Better to have anti-party-hopping laws

Datuk Abdul Karim Rahman Hamzah
Datuk Abdul Karim Rahman Hamzah

KUCHING: It is better to have anti-party-hopping laws than to have a recall election to prevent elected representatives from switching parties, said Parti Pesaka Bumiputera Bersatu (PBB) vice president Datuk Abdul Karim Rahman Hamzah.

He said there can be laws to make it illegal or difficult for elected representatives to switch party mid-way through his or her term.

“Or come up with half laws to deem a seat vacant. This means that when an elected representative representing that party has left his party or moved to another party, then let the people decide in a by-election,” he told New Sarawak Tribune when contacted on Sunday (Aug 22).

He was prompted for comments from former chief justice Tan Sri Richard Malanjum, who had proposed a recall election to be introduced as a mechanism to prevent elected representatives from jumping from one party to the other.

Richard viewed that it would be good to have the concept of a recall election, where if 50 percent of the voters in the constituency are not happy with their representatives changing their party, the people can petition for a fresh election to be held.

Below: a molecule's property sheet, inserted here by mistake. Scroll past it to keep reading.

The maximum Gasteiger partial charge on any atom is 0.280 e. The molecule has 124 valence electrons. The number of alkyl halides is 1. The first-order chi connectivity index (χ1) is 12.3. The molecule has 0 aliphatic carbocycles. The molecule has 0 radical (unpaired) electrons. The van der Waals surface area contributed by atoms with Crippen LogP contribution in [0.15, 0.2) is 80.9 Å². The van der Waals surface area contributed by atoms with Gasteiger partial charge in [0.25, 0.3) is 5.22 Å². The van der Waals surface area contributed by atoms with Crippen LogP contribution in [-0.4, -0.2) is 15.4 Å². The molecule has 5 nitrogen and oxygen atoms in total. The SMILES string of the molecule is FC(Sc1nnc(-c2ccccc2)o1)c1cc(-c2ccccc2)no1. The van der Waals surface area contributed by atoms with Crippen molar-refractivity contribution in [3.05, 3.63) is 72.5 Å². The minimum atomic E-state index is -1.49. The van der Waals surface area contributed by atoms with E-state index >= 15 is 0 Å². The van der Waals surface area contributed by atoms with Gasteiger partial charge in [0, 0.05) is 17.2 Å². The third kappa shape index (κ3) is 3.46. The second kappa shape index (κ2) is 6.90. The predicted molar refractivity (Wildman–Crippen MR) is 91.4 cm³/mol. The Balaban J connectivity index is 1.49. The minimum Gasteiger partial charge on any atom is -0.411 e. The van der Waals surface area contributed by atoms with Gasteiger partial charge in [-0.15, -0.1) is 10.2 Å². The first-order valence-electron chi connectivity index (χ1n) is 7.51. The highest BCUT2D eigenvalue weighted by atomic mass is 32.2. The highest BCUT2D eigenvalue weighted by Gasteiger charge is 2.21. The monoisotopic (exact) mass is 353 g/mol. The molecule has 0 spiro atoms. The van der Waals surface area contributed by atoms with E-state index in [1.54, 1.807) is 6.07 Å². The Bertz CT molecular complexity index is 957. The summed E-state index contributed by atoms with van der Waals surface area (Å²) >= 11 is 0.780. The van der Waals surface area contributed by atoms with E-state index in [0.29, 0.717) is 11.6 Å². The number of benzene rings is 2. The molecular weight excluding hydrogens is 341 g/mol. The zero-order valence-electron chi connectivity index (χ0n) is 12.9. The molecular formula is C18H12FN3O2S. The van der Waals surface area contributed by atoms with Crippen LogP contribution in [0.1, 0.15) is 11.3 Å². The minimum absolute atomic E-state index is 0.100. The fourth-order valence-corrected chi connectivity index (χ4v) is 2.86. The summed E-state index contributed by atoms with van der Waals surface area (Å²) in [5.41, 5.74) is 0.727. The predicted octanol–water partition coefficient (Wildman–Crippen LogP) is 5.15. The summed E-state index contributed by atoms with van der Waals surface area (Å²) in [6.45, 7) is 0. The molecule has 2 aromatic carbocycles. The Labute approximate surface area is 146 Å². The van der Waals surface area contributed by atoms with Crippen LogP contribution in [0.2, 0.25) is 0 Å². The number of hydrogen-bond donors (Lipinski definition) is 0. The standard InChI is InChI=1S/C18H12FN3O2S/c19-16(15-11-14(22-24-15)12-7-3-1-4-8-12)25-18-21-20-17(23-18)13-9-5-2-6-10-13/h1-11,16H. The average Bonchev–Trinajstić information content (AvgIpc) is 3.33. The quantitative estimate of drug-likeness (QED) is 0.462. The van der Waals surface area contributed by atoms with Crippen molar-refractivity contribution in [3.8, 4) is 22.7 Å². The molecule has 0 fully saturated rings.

On this, Abdul Karim said voters can always determine who they think is best to lead during polling day.

“Our Parliament and State Legislative Assembly (DUN) have tenure of five years, and every five years or sooner in the event Parliament or DUN dissolves earlier, voters go to the polls to elect their representative.

“That is the time when voters will judge whether their representative has been performing well or not,” he said.

The Asajaya assemblyman further said if voters are allowed to call for elections halfway through the term, then there will be endless elections held during the duration of that five years, which would also be seen as not healthy.

“Imagine a candidate who loses marginally in an election, then urges for his supporters to call for election afterwards,” he said.

Abdul Karim said that he is unsure how many countries practice the recall election system, but foresees it as having its weaknesses.